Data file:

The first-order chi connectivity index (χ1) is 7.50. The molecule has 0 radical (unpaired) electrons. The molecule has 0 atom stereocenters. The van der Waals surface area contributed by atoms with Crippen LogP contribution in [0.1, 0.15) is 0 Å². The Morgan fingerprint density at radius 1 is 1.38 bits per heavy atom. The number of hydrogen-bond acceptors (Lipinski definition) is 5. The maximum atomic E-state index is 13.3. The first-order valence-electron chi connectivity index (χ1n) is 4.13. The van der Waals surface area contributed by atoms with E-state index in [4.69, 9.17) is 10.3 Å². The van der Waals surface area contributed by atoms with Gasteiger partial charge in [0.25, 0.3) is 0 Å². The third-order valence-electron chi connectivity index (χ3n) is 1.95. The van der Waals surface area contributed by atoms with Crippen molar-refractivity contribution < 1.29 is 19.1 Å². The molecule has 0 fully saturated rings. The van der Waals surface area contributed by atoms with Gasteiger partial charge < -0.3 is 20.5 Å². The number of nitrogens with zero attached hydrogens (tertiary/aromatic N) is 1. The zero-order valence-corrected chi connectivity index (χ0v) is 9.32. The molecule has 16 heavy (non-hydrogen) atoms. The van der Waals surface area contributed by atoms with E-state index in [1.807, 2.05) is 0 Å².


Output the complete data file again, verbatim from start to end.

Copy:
The first-order chi connectivity index (χ1) is 7.50. The molecule has 0 radical (unpaired) electrons. The molecule has 0 atom stereocenters. The van der Waals surface area contributed by atoms with Crippen LogP contribution in [0.1, 0.15) is 0 Å². The Morgan fingerprint density at radius 1 is 1.38 bits per heavy atom. The number of hydrogen-bond acceptors (Lipinski definition) is 5. The maximum atomic E-state index is 13.3. The first-order valence-electron chi connectivity index (χ1n) is 4.13. The van der Waals surface area contributed by atoms with E-state index in [4.69, 9.17) is 10.3 Å². The van der Waals surface area contributed by atoms with Gasteiger partial charge in [0.25, 0.3) is 0 Å². The third-order valence-electron chi connectivity index (χ3n) is 1.95. The van der Waals surface area contributed by atoms with Crippen molar-refractivity contribution < 1.29 is 19.1 Å². The molecule has 0 fully saturated rings. The van der Waals surface area contributed by atoms with Gasteiger partial charge < -0.3 is 20.5 Å². The number of nitrogens with zero attached hydrogens (tertiary/aromatic N) is 1. The zero-order valence-corrected chi connectivity index (χ0v) is 9.32. The molecule has 16 heavy (non-hydrogen) atoms. The van der Waals surface area contributed by atoms with E-state index in [1.807, 2.05) is 0 Å².